Skip to Main Content
It looks like you're using Internet Explorer 11 or older. This website works best with modern browsers such as the latest versions of Chrome, Firefox, Safari, and Edge. If you continue with this browser, you may see unexpected results.

EComp 313 - Creative Nonfiction

Deanna Benjamin

Types of Sources

Primary sources can be tricky.  Whether a source is primary depends on how you use it.  A primary source is a written text, artifact, or other original creation upon which you focus your analysis and interpretation. For example, an article that analyzes a book, song, or society would be considered a secondary source.  However, that article could function as a primary source--if you are analyzing the ideas of the author of that article, then it functions as a primary source.  So anything could function as a primary source--just consider how you are using it: if it's the object of your analysis, then it's a primary source.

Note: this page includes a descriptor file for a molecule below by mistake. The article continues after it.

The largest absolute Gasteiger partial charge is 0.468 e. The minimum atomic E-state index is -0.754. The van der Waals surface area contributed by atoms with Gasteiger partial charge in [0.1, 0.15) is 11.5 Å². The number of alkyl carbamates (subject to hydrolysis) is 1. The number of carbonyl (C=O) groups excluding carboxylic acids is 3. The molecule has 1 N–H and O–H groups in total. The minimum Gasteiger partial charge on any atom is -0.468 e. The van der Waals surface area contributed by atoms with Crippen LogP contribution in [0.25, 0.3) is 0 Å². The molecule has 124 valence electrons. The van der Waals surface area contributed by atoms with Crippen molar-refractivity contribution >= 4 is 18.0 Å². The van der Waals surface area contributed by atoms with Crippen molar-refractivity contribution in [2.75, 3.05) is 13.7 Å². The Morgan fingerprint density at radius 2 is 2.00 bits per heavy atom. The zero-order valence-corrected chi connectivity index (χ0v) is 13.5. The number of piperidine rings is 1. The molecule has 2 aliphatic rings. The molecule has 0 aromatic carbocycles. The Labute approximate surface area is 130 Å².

secondary source is a work that interprets or analyzes an historical event or phenomenon.  It is generally at least one step removed from the event is often based on primary sources.  Examples include:  scholarly or popular books and articles, reference books, and textbooks.

Tertiary sources are encyclopedias, dictionaries, textbooks and other reference materials that provide broad overviews of particular topics. Where secondary sources summarize and interpret an event or phenomenon, tertiary sources summarize and interpret other resources. They can be a great place to begin studying unfamiliar topics.

Contact Information

Profile Photo
Kris Helbling
she/her
Contact:
F2022: On-Campus Th and Fr : Remote M, T, W
helbling@wustl.edu
314.935.7466
Website

Expanding What You Know

SOCIAL SCIENCES

 

HISTORICAL, LITERARY, and  CULTURAL CONTEXT

 

GENERAL

Using the Index for Ideas